According to the United States Eye Injury Registry, eye injury is the leading cause of monocular blindness, and there are approximately 2.4 million eye injuries occurring annually in the US, resulting in 500,000 years of lost eyesight annually.1 These injuries occur more often in males (>70%), and 95% of occupational injuries occur in males.2,3 This chapter will describe the approach to the patient with eye trauma in the emergency department (ED), including how to perform a detailed history and physical examination related to eye injuries, as well as covering the traumatic presentations in Table 9.1.
According to the United States Eye Injury Registry, eye injury is the leading cause of monocular blindness, and there are approximately 2.4 million eye injuries occurring annually in the US, resulting in 500,000 years of lost eyesight annually.1 These injuries occur more often in males (>70%), and 95% of occupational injuries occur in males.2, 3 This chapter will describe the approach to the patient with eye trauma in the emergency department (ED), including how to perform a detailed history and physical examination related to eye injuries, as well as covering the traumatic presentations in Table 9.1.
|Vision-Threatening Conditions||Other Traumatic Eye Presentations|
There are multiple possible mechanisms for ocular trauma, outlined in Table 9.2.
Treat Life-Threatening Conditions First
Ocular trauma may be isolated or in combination with multisystem trauma. Given that there is a high association of ocular trauma with other facial trauma, the initial approach should focus on adequate airway management, if necessary, followed by respiratory and circulatory support. Once acute life threats are excluded, then history, examination, and intervention focus on the injured eye.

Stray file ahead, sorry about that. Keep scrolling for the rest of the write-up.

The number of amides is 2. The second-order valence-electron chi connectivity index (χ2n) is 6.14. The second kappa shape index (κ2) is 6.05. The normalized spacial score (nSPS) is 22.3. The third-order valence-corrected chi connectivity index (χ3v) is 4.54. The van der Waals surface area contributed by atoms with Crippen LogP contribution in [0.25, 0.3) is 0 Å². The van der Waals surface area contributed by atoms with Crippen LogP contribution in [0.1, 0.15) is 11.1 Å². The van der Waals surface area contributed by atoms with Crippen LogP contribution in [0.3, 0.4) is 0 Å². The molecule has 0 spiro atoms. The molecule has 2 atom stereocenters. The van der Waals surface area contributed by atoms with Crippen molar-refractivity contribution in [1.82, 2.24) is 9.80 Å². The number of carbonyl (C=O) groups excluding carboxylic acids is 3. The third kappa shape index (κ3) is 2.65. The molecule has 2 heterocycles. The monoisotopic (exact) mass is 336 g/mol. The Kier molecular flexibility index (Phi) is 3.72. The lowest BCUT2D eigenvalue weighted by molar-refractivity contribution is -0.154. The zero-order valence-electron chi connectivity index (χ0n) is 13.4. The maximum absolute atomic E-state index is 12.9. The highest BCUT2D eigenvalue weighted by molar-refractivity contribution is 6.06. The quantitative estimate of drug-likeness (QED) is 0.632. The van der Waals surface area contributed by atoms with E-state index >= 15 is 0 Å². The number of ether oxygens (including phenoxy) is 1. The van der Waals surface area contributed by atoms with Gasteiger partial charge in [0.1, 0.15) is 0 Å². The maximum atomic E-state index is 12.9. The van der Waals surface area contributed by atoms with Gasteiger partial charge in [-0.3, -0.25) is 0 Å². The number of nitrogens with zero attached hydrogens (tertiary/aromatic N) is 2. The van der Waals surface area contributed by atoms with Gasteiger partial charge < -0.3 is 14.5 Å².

Involve the Ophthalmologist Early
It is important to involve the ophthalmologist early, as there is a higher chance for improved visual acuity with early involvement. In one study of serious injuries in 11,320 eyes, 27% of patients had initial visual acuity <20/200. However, with treatment, 61% of patients had improvements in their visual acuity.4 The authors noted specific positive and negative risk factors for improvement in visual acuity, detailed in Table 9.3.
|Positive Risk Factors||Negative Risk Factors|
The clinician should take a focused history, concentrating on the mechanism of injury to determine the likelihood of open vs. closed globe injuries. The timing of the injury should be elicited, as injuries that present early may have an improved chance of recovery and lower risk of infection or other complications compared to those that present later. Any associated symptoms should be noted, as they provide clues to the underlying injury. Diplopia, painful ocular motion, and facial numbness may indicate orbital wall fracture, while excessive tearing and photophobia may indicate traumatic iritis. Obtain any relevant information related to past ocular history, especially any previous surgical procedures, contact lens wear, and baseline visual status. For occupational injuries, document whether protective eyewear was being utilized at the time of injury – this may become an important medicolegal and/or worker’s compensation consideration. Finally, obtain relevant past medical history, active medications, allergies, and status of last tetanus immunization.
In some cases, the history may lead the clinician to discover immediate threats to vision that require intervention prior to beginning a detailed examination of the eye. Examples include chemical injury requiring immediate irrigation, orbital compartment syndrome requiring lateral canthotomy/cantholysis, a protruding intraocular foreign body requiring stabilization and immediate referral without any further manipulation, and an open globe that may limit further aspects of the physical examination.